sdrenth101 month ago

perfect science activity for me with my son!

Cats Science Club (author)  sdrenth101 month ago

So, have you tried it?

not yet, on our summer bucket list though!
takes me back to science fair days. cooked hot dogs in a solar cooker- used a small aquarium, black paint, etc. This is way cooler on the kid scale!
nissan07121 month ago

nice to see that my idea in Boy Scouts bout 25 years ago is still out there. I made this same thing back in Boy Scouts for a project. haha. nice. I didnt take pics back then though. Too bad i didnt.

Cats Science Club (author)  nissan07121 month ago

Do you still have the can? ;-) That would be pretty cool to see the old cans.

i seriously wish i did. back then i never thought of videoing or taking pics of everything i made or came up with. not like today when 9 out of 10 people are bloggers for food, cars, gardening, etc. hahaha.
i still believe i came up with the donut hamburger first. i created mine in 1984. the official one came out in like 2004. the LUTHER BURGER. cause it was made for luther vandross at a baseball stadium. and BATTLESHOTS. battleship with shot glasses. i made my first game back in HS in wood shop. still got the original ships somewhere.
Harrson1 month ago

I wonder if the temperatures could be improved by replacing the plastic wrap with a Fresnel lens? they're flexible enough that one could be bent to cover the opposing, I'd guess.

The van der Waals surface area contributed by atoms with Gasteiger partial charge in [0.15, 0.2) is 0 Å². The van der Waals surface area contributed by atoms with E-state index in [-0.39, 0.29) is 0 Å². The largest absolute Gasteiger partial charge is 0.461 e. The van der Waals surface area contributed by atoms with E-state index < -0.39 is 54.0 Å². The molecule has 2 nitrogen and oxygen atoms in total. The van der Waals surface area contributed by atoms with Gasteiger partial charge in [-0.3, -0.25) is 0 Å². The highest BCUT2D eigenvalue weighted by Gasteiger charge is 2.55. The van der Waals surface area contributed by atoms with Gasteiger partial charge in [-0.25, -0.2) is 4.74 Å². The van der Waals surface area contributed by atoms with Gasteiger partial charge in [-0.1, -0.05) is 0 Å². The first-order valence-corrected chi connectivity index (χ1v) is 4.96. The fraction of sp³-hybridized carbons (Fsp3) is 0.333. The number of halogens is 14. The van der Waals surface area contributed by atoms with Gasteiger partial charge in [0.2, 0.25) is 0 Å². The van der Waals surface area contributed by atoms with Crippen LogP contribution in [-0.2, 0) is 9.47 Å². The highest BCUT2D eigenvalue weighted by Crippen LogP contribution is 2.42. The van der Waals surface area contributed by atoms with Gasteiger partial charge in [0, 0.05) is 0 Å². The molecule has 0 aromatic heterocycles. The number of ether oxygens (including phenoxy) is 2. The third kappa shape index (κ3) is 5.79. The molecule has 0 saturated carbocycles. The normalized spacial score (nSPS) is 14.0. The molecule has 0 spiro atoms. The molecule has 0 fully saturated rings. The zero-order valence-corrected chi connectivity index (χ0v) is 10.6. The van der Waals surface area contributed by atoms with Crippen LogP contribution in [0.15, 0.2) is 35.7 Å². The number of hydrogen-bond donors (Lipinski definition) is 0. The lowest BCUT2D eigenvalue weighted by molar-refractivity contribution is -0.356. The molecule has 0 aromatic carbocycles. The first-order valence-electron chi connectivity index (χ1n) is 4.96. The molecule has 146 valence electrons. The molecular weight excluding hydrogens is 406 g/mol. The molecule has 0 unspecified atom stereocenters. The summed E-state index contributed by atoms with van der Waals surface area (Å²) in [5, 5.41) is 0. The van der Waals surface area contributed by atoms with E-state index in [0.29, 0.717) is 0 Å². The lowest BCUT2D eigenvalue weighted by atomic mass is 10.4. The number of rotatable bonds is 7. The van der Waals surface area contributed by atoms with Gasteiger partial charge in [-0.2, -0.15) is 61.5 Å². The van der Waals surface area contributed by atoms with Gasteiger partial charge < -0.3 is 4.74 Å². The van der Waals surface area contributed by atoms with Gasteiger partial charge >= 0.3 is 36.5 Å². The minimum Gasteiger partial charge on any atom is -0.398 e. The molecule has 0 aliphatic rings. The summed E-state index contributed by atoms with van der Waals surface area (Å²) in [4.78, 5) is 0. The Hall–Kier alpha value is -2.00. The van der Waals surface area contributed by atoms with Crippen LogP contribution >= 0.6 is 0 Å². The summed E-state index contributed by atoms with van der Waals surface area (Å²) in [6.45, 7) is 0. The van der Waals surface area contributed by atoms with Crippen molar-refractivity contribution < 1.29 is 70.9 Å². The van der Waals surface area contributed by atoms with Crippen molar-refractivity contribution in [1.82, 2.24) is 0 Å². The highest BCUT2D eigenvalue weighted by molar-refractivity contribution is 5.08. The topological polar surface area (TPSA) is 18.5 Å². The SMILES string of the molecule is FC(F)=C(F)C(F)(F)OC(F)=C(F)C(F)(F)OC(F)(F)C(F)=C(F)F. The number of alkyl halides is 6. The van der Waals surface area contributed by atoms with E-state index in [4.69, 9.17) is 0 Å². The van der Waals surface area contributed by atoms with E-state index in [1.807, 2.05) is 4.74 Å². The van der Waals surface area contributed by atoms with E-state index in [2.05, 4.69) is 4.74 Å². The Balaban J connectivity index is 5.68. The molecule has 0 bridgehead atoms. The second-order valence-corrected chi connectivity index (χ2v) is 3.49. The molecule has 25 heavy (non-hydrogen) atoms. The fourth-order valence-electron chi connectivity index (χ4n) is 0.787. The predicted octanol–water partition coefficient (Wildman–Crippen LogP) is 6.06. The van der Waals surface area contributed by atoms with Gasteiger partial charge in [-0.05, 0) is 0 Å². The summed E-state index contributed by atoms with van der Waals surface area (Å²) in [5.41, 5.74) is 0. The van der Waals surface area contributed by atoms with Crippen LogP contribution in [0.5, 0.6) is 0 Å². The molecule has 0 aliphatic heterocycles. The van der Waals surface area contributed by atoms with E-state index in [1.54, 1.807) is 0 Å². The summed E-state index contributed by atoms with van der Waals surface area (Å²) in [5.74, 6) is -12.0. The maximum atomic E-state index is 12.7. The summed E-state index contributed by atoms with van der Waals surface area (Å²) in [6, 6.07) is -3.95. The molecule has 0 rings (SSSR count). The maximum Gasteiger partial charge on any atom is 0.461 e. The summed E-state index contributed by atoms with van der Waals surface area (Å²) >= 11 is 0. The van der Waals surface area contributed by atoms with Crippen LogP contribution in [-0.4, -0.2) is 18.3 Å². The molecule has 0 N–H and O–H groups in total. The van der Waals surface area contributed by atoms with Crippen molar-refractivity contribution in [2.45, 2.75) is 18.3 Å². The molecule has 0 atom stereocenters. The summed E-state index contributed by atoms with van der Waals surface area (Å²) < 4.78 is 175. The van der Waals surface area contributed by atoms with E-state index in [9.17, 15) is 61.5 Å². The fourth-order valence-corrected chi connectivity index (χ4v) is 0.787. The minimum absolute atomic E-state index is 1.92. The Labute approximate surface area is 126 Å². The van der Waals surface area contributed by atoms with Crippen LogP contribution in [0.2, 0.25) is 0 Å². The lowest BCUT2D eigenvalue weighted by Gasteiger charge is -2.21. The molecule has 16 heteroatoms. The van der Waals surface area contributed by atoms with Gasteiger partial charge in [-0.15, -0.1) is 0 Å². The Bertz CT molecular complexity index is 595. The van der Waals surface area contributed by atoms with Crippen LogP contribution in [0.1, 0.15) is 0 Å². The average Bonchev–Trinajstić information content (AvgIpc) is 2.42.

not really very helpful, because the idea is that the circular tube concentrates the lens. So a fresnel lens bypasses that. May as well avoid the parabolic dish and just use the lens. Worth considering, though

I see what you mean about the cylindrical shape emulating a lens, in that it acts as a collector. Hmm. Only other thing that occurs to me off hand is to bend the lens outward so it's not part of the cylinder's profile - out might catch and refract light that would otherwise have missed the opening.

Cats Science Club (author)  Harrson1 month ago

What if the Fresnel Lens is mounted to the can at a distance, angling the sun into the can? Would that benefit the heating process?

Basically anything that gets more light into the can would help, I would imagine. That being said, I now wonder if the refractive properties of the Fresnel lens would redirect more incident light into the cylinder - I seem to recall that kind of behavior making the Fresnel lens desirable for use in diy projector builds. So even light that would miss the opening, if caught by the lens, would be focused into the can.

Harrson Harrson1 month ago

'Opening,' that is. Autocorrect is a pain.

nodcah1 month ago

I don't know why, but I really like how the "Materials" and "Optional" titles are centered. Anyways, nice instructable! This will definitely be a project I will do in the near future :-)